Games Workshop allows their images to be used by anyone for any purpose as long as the original artist gives permission.

Andddd… John Wigley has allowed tons of people to use his image with no indication that he requires people to ask him for permission. Therefore, implied consent. I get to use it.

I did still ask him if I could use it, but got no response. Unlike when I asked to use the Gibraltar photo, there’s enough evidence that this one is okay to use, as long as I’m not profiting from the use.

There is a fourth source for images to use on the Gurutama Wiki, things that are out of copyright.

The length of a copyright is a little difficult to determine. You can thank Disney’s lobbyists for that. Everytime Mickey Mouse gets close to being out of copyright Disney throws more money at Congress until the maximum lifetime of a copyright is extended.

Here’s the basics on how copyright lifetimes work:
An artist can renew their copyright whenever they want while they’re alive.
After an artist dies, the copyright can only exist for a set number of years after their death. This is so the artist’s heirs can continue to profit and live off the artist’s work. It makes sense. The motive behind the original law is good.
So what’s a good amount of time for that law? I would think 20 years. By then, even if the artist had infant children they would be adults who completed college if they attended right after high school.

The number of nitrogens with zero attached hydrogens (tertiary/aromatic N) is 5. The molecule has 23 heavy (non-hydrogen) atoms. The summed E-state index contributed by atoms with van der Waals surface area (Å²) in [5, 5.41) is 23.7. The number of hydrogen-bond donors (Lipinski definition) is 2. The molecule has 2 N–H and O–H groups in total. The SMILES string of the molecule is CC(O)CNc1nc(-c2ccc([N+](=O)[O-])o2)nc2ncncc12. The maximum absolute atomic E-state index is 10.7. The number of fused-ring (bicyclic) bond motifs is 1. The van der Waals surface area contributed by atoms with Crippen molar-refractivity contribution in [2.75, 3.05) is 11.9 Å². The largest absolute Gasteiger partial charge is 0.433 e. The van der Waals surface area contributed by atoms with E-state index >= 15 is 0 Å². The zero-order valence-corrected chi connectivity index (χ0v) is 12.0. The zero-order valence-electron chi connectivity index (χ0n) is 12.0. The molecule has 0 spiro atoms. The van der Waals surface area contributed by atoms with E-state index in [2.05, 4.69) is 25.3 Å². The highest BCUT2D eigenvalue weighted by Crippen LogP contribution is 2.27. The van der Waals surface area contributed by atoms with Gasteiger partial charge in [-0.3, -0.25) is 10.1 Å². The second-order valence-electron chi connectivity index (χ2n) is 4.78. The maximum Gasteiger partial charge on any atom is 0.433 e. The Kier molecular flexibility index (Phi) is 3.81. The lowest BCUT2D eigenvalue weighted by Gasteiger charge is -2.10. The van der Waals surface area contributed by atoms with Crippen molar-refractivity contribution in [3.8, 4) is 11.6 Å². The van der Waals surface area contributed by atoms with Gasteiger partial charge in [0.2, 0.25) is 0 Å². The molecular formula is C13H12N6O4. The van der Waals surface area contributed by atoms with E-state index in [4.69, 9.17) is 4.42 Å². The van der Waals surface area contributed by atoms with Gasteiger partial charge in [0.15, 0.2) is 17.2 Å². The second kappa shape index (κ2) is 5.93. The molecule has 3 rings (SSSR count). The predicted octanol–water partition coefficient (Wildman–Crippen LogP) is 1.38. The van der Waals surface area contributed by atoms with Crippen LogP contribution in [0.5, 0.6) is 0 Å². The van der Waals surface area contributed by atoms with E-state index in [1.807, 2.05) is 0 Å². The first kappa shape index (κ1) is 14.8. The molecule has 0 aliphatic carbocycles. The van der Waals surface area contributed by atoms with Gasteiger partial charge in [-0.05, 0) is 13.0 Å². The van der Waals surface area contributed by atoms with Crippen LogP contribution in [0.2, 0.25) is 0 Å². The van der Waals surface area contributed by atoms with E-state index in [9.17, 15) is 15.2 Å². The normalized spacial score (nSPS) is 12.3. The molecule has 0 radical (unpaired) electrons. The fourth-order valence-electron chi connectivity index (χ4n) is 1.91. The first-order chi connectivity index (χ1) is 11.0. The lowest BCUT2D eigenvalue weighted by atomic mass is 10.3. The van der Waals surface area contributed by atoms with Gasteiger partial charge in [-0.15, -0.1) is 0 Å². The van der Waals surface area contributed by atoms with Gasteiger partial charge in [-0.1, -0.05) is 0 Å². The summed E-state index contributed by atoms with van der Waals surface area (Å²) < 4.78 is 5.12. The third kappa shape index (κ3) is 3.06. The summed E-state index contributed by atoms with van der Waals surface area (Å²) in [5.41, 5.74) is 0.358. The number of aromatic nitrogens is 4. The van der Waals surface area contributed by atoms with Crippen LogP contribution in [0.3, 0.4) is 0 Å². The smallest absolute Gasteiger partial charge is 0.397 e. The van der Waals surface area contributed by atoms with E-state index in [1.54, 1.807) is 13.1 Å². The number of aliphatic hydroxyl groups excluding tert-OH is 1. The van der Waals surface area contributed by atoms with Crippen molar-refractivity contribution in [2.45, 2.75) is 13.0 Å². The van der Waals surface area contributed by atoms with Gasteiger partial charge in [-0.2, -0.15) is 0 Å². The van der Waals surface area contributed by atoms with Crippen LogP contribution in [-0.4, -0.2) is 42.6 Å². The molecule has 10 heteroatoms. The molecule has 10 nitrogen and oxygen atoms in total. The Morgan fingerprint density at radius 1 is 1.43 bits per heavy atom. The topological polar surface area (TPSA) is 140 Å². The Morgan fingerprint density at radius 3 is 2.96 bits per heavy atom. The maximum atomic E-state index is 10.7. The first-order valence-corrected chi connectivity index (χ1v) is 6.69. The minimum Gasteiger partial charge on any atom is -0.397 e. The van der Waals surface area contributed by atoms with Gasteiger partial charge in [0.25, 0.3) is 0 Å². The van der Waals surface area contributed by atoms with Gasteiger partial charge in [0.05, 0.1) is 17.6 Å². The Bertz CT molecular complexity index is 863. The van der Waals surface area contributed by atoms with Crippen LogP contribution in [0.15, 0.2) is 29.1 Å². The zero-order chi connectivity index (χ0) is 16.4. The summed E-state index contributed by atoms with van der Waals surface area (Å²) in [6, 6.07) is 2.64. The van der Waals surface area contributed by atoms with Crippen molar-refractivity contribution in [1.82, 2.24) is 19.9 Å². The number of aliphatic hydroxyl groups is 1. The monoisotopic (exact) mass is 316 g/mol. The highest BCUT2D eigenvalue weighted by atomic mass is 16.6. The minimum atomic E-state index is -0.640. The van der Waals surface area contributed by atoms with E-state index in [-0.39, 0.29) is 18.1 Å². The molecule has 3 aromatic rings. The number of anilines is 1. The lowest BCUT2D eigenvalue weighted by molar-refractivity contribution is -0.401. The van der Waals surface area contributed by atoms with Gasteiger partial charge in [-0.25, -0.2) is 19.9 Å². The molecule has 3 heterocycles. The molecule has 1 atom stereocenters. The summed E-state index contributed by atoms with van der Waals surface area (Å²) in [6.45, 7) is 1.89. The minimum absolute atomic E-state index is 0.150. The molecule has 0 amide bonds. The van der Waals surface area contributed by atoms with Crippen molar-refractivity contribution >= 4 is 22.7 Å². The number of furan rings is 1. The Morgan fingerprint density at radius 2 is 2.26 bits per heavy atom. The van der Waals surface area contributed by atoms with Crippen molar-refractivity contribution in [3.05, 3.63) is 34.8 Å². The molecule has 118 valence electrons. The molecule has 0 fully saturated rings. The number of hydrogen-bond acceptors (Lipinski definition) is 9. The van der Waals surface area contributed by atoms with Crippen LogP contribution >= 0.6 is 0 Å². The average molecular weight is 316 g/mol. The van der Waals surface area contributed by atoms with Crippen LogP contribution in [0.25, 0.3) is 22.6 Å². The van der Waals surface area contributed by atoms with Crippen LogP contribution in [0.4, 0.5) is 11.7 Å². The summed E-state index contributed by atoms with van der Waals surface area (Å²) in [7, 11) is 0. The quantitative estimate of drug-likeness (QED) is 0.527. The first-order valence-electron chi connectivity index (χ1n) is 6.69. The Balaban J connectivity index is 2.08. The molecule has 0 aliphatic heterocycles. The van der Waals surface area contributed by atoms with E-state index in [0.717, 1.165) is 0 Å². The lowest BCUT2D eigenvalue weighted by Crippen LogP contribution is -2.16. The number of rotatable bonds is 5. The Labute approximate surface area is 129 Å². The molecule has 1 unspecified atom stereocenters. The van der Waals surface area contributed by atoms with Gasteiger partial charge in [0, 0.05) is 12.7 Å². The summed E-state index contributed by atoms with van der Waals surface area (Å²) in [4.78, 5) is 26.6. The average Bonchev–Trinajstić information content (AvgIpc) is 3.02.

Not so! 50-70 years after death is the current law in most countries. Long enough for the artist’s grandchildren to be dead before the copyright expires in most cases.
It’s a little different for properties owned by corporations (like Mickey Mouse). Since there’s no individual artist that owns the intellectual property the countdown starts right away instead of waiting for the company to “die.” In exchange, the company gets a longer lifetime to exercise their copyright. The current lifetime is 95 years after publication in the United States.

What this essentially means is any art made prior to the 1900s is free for me to use. If I want to put the Mona Lisa on my Gurutama Wiki, I can do that. No problem. Leonardo de Vinci isn’t going to sue me because he’s been dead for centuries.

Which brings me to this image:

Bandit Attack
Lawlessness of Middle Ages. – Attack of Italian Bandits

I found this image on a website called Look and Learn while searching for a good picture of a slave raid that didn’t involve guns. I got a bandit attack instead, but it worked for the Slavery article.

Look and Learn claims their copyright on this image started in 2010.

Seems okay at first glance, right? Until you remember your art history and realize that the style of this drawing places it in the 1700s.

That got me suspicious of Look and Learn’s supposed copyright. I reverse image searched the drawing and found it in a scanned book (out of copyright) on Google’s book database.